by Cole Mellino
Food prices are rising so consistently, Americans are starting to do crazy things.
Earlier this month, the UN predicted food prices would continue to get more volatile. Now, the U.S. Department of Agriculture is predicting an increase of 3.5% to 4.5% for American retail food inflation this year. Retail inflation increased just 0.8% last year.
The changes in retail prices are making many cash-strapped shoppers go to great lengths to get good deals, according to a recent story in the Wall Street Journal.
“If I don’t think it’s a good deal, I don’t buy it,” Evelyn Jackson, a student at Columbia College in Chicago said Tuesday as she loaded groceries into her car, which she uses for comparison shopping despite the high cost of gasoline. She said she had not only turned up her nose at okra recently offered at $4.99 a pound in a Jewel supermarket, but had taken a picture of lower-priced okra in a competing store and showed it to a manager at Jewel, a unit of Supervalu Inc. She has also balked at Asian pears offered at $2.99 apiece.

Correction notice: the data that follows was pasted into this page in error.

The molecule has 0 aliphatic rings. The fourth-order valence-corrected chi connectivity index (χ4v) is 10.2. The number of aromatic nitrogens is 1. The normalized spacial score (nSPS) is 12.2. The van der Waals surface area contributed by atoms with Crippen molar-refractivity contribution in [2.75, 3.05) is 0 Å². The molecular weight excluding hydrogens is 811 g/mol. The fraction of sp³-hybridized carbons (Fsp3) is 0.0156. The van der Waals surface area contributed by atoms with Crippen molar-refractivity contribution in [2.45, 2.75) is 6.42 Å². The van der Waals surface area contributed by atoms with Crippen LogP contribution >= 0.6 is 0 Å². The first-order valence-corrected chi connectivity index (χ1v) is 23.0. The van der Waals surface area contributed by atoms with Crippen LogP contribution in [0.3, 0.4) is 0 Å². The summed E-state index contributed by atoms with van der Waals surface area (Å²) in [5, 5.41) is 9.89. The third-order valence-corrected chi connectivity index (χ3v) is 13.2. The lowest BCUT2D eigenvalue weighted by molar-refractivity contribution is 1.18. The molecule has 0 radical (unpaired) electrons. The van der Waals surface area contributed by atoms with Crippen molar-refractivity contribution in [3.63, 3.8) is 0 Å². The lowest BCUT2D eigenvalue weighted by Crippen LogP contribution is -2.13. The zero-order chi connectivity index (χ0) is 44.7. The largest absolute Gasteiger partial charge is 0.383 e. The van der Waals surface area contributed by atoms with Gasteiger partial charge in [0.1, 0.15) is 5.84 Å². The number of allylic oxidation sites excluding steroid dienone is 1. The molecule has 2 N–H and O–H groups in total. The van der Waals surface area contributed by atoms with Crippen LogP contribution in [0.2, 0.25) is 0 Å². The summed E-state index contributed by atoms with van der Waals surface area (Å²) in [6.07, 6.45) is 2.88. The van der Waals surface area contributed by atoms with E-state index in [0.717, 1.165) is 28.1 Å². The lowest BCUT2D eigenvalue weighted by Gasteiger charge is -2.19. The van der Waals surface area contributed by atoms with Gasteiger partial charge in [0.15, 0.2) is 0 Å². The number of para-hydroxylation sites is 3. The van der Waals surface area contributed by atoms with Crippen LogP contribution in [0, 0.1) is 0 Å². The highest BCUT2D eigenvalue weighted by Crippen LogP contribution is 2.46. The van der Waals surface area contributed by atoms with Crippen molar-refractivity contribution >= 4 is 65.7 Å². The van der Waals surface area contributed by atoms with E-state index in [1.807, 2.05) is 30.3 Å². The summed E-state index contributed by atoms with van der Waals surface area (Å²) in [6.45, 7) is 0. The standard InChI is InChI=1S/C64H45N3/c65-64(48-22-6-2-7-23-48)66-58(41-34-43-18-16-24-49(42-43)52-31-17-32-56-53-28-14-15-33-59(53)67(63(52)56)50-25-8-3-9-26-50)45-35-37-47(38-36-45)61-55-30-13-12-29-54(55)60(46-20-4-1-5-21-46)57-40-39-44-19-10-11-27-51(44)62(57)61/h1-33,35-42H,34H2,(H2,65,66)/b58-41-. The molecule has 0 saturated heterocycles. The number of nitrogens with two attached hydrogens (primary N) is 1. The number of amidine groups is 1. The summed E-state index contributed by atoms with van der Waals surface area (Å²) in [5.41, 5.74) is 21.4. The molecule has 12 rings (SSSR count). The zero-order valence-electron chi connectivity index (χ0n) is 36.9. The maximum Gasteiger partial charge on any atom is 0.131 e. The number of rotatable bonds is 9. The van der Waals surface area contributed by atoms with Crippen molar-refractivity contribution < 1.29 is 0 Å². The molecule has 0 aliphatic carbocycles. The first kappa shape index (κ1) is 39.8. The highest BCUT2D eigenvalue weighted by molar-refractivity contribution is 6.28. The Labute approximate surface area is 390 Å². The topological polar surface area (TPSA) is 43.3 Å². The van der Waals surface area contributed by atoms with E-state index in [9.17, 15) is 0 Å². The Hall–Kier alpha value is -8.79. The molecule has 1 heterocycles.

“Oprah Winfrey wouldn’t pay $2.99 for one of those pears,” she said.
If Oprah wouldn’t pay it, good luck getting most Americans, who make a fraction of her income, to pay for it.
Let’s not forget about the tens of millions of people around the world who barely have access to food today. The price increases in America are symptomatic of what’s happening in the rest of the world — creating food-access problems that even Oprah can’t solve.
While the global economic slowdown tempered the dramatic rise in food prices, they’ve still been at levels not seen since the late 1970s. In 2008 alone, food prices rose 5.5%. Prices of staples including milk, beef, coffee, cocoa and sugar have risen sharply in recent months. Many of these price hikes, such as the one in cocoa, are being linked to temperature and weather shifts due to climate change.
As the world heats up and causes worsening food crises that disproportionately impact the poorest people, a lot crazier things are going to happen than Americans taking multiple trips to the grocery store to find cheap fruit.
— Cole Mellino, Center for American Progress intern, with Stephen Lacey